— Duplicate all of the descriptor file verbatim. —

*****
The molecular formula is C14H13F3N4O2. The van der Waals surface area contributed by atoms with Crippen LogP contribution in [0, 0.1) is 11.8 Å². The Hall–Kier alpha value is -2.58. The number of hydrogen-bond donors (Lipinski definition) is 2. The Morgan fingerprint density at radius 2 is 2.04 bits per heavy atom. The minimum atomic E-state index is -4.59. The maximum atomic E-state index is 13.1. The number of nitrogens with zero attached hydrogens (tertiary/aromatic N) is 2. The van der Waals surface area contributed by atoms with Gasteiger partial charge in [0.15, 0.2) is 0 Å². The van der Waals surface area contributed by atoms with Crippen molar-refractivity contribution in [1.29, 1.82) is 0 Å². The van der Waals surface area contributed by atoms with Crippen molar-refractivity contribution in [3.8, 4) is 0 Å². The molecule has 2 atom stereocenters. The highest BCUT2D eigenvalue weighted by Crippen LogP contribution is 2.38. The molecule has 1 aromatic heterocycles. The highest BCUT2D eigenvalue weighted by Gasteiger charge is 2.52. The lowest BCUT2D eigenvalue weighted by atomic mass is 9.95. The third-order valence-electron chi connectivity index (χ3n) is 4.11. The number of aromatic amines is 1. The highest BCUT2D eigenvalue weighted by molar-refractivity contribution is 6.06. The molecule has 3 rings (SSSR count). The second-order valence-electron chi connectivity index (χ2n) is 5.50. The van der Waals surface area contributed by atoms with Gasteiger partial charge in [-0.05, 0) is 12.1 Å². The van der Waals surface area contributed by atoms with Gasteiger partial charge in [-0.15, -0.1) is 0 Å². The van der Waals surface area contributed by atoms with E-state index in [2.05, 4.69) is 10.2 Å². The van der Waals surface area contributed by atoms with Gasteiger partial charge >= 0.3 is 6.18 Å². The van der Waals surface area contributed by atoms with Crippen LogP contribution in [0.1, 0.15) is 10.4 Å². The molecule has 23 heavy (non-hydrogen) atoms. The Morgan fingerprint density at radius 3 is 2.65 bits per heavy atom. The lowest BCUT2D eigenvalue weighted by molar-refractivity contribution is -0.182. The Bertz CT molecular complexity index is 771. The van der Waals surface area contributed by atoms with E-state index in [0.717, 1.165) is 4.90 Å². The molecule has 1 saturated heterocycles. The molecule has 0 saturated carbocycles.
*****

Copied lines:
The molecular formula is C14H13F3N4O2. The van der Waals surface area contributed by atoms with Crippen LogP contribution in [0, 0.1) is 11.8 Å². The Hall–Kier alpha value is -2.58. The number of hydrogen-bond donors (Lipinski definition) is 2. The Morgan fingerprint density at radius 2 is 2.04 bits per heavy atom. The minimum atomic E-state index is -4.59. The maximum atomic E-state index is 13.1. The number of nitrogens with zero attached hydrogens (tertiary/aromatic N) is 2. The van der Waals surface area contributed by atoms with Gasteiger partial charge in [0.15, 0.2) is 0 Å². The van der Waals surface area contributed by atoms with Crippen molar-refractivity contribution in [1.29, 1.82) is 0 Å². The van der Waals surface area contributed by atoms with Crippen molar-refractivity contribution in [3.8, 4) is 0 Å². The molecule has 2 atom stereocenters. The highest BCUT2D eigenvalue weighted by Crippen LogP contribution is 2.38. The molecule has 1 aromatic heterocycles. The highest BCUT2D eigenvalue weighted by Gasteiger charge is 2.52. The lowest BCUT2D eigenvalue weighted by atomic mass is 9.95. The third-order valence-electron chi connectivity index (χ3n) is 4.11. The number of aromatic amines is 1. The highest BCUT2D eigenvalue weighted by molar-refractivity contribution is 6.06. The molecule has 3 rings (SSSR count). The second-order valence-electron chi connectivity index (χ2n) is 5.50. The van der Waals surface area contributed by atoms with Gasteiger partial charge in [-0.05, 0) is 12.1 Å². The van der Waals surface area contributed by atoms with Gasteiger partial charge in [-0.15, -0.1) is 0 Å². The van der Waals surface area contributed by atoms with E-state index in [2.05, 4.69) is 10.2 Å². The van der Waals surface area contributed by atoms with Gasteiger partial charge >= 0.3 is 6.18 Å². The van der Waals surface area contributed by atoms with Crippen LogP contribution in [0.1, 0.15) is 10.4 Å². The molecule has 23 heavy (non-hydrogen) atoms. The Morgan fingerprint density at radius 3 is 2.65 bits per heavy atom. The lowest BCUT2D eigenvalue weighted by molar-refractivity contribution is -0.182. The Bertz CT molecular complexity index is 771. The van der Waals surface area contributed by atoms with E-state index in [0.717, 1.165) is 4.90 Å². The molecule has 1 saturated heterocycles. The molecule has 0 saturated carbocycles.